What’s the best approach to tackling workplace harassment?

Preventing harassment, discrimination and bullying in the workplace needs to be high on the agenda list and every incident addressed. But what is the best approach to bringing perpetrators to account?

Should they be dismissed after a first offence? One strike and you’re out – chased out by the rest of the team brandishing pitch forks?

Should they be made an example of? Put in the stocks in the foyer for passing employees to throw rotten fruit and vegetables?

Should they be counselled? They’ve obviously got some deep-rooted mummy issues, right?

Should they be given a slap on the wrist and told “now don’t do that again”? They have exceeded their sales targets for the past five years after all, it would a shame to lose them.

I suggest the answer is no to all of the above.

A heavy-handed, gently-does-it or head-in-the-sand approach are all counterproductive. They do not resolve the issue. Neither does a “shame to change” approach – think attempts to tackle the UK’s obesity epidemic – nor a shock tactic/fear factor approach, as seen in anti-smoking campaigns.

We need to engage individuals in order to bring about change.

And you’ve put in the leg work; you’ve cultivated your workplace culture and you’ve understood this process starts at the recruitment stage (hopefully by reading my previous blog, click here if you need a refresher). But how do you go about changing attitudes and changing behaviours when it comes to workplace harassment?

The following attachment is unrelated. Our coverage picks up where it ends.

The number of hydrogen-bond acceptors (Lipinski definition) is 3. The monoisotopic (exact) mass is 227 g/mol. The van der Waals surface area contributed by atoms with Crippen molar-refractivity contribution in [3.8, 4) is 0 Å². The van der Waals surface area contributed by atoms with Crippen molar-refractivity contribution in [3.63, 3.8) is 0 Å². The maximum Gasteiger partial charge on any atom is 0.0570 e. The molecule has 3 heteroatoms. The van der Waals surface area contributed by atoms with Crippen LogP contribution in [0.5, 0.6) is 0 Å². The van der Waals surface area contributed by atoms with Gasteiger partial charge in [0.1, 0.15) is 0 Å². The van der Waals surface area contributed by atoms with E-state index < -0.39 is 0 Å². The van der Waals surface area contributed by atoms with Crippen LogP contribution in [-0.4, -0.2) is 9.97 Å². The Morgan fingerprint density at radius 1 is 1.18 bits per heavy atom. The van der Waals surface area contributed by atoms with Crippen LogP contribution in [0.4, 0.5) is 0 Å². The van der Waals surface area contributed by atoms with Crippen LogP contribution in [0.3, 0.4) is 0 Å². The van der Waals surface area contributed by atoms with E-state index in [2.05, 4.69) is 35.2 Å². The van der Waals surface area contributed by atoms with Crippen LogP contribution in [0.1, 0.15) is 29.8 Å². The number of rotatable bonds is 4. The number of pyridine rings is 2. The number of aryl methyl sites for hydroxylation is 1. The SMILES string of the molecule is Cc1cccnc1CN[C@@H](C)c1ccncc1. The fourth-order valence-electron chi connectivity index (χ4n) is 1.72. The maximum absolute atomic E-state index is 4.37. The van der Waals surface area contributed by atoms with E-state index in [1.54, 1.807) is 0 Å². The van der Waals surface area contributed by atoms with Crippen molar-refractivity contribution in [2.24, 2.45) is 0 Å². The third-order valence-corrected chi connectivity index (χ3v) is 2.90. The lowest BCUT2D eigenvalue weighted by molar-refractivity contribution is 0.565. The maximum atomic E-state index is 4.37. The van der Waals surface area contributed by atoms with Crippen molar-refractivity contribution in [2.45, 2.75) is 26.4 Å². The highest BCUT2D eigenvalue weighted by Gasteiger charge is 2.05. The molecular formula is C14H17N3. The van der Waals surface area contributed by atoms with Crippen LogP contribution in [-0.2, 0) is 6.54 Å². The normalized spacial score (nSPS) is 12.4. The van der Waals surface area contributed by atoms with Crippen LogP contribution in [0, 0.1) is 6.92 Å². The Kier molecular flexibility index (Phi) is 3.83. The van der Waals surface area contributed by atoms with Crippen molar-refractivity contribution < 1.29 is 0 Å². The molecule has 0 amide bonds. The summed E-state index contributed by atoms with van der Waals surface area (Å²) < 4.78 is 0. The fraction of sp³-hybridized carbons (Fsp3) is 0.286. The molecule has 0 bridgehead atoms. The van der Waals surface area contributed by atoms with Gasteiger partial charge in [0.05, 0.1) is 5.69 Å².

By understanding what drives them.

Power is one, yes, (again, see my blog on the science of power here). And power tends to underpin the most serious and prolific cases of misconduct.

But also apathy, indifference and a real belief in the harmless nature of office banter. So how do we stop our people from engaging and perpetuating this practice?

The key here to solving this apparent Chinese finger trick is to bring the issue itself to light. That is, talking about harassment in the workplace, its effect on others (not just those directly affected) and the organisation’s attitude towards it – change the status quo. And ensure this is followed through by every incident being taken seriously and acted upon.

I’d love to hear your opinion and experiences on how to address perpetrators of workplace harassment. Frank, open and honest conversations are fundamental to our harassment workshops at Tell Jane, so please join in by commenting below.

It’s addressing that is key here.

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